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Giardia

What is Giardia and how is it transmitted?


Giardia is a protozoan; tiny, one-celled parasitic life forms, with the potential to cause serious illness. Cysts (the inactive form) are passed into the environment when an infected dog defecates and are found in contaminated water and fecal matter. Once ingested, the cysts open and discharge the mobile form known as the trophozoite. Direct contact can also result in contamination, especially with dogs that are shedding the cyst but show no signs. Try and keep your pet away from stagnant water sources by providing fresh water at frequent intervals.

Am I at risk for Giardia?
Giardia is a zoonotic condition, zoonotic to mean that it infects several species of animals, including humans. Due to the zoonotic properties of Giardia, proper sanitation is important when caring for your dogs. Pet owners should always wash their hands after cleaning dog runs or removing feces from yards; babies and toddlers should be kept away from animal waste in general but particularly waste from any dog with diarrhea. Infected yards should be thoroughly disinfected; ammonia and bleach are effective decontamination agents.

What are the signs of Giardia?
Active Giardia interferes with the absorption of food and in some dogs produces feces that are soft, oftentimes light-colored, and greasy with or without flatulence, while other dogs present with acute (sudden) explosive diarrhea.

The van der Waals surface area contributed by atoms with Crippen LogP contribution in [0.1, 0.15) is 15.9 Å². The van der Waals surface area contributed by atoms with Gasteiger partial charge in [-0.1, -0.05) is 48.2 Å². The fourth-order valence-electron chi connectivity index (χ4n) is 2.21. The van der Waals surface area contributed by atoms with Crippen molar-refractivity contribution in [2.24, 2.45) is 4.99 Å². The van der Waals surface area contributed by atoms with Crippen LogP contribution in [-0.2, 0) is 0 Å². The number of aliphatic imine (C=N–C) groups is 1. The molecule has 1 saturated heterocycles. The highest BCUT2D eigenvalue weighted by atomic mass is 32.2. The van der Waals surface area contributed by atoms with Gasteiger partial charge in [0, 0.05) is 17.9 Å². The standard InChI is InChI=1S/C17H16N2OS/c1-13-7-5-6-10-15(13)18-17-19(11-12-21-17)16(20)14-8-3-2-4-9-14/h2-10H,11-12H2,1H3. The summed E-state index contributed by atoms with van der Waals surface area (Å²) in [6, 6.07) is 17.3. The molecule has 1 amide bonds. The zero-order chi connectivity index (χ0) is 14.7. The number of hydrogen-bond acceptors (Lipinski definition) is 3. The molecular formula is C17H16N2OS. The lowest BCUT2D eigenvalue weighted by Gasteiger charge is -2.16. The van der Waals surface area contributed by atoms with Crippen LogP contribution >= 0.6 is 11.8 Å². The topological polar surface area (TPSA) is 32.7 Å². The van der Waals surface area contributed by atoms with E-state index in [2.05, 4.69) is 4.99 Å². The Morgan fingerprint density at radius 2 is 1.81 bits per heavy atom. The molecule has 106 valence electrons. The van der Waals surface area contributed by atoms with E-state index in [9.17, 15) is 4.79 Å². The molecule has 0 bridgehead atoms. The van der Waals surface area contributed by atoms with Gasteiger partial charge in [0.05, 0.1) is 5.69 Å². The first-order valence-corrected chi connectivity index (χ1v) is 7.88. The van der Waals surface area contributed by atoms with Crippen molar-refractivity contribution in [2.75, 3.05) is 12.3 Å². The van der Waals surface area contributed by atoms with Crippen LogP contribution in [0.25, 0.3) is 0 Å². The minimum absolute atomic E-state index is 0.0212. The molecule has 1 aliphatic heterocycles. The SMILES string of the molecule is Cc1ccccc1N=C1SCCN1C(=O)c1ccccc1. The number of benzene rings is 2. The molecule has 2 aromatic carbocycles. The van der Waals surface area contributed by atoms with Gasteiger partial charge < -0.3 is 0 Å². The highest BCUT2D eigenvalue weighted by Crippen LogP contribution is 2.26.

How can I find out if my dog has Giardia?
Cysts, the inactive form of Giardia, are shed intermittently in the stool, thus they are often times missed using standard testing methods. The laboratory enlisted by Sunrise Pet Clinic uses the ELISA technology for fecal testing; this test is more sensitive as it detects Giardia proteins found in the feces. Having cysts in the environment can trigger an outbreak in people as well as their pets, therefore Sunrise Pet Clinic recommends annual fecal checks as part of your pets routine health screening. A fresh fecal sample, of sufficient quantity, will be sent to the lab with results in 24-48 hours.

The ELISA test is positive for Giardia, now what?
There are several treatment plans, which your veterinarian will provide for you. Both are effective and will be based on your pets age, weight and presenting symptoms.



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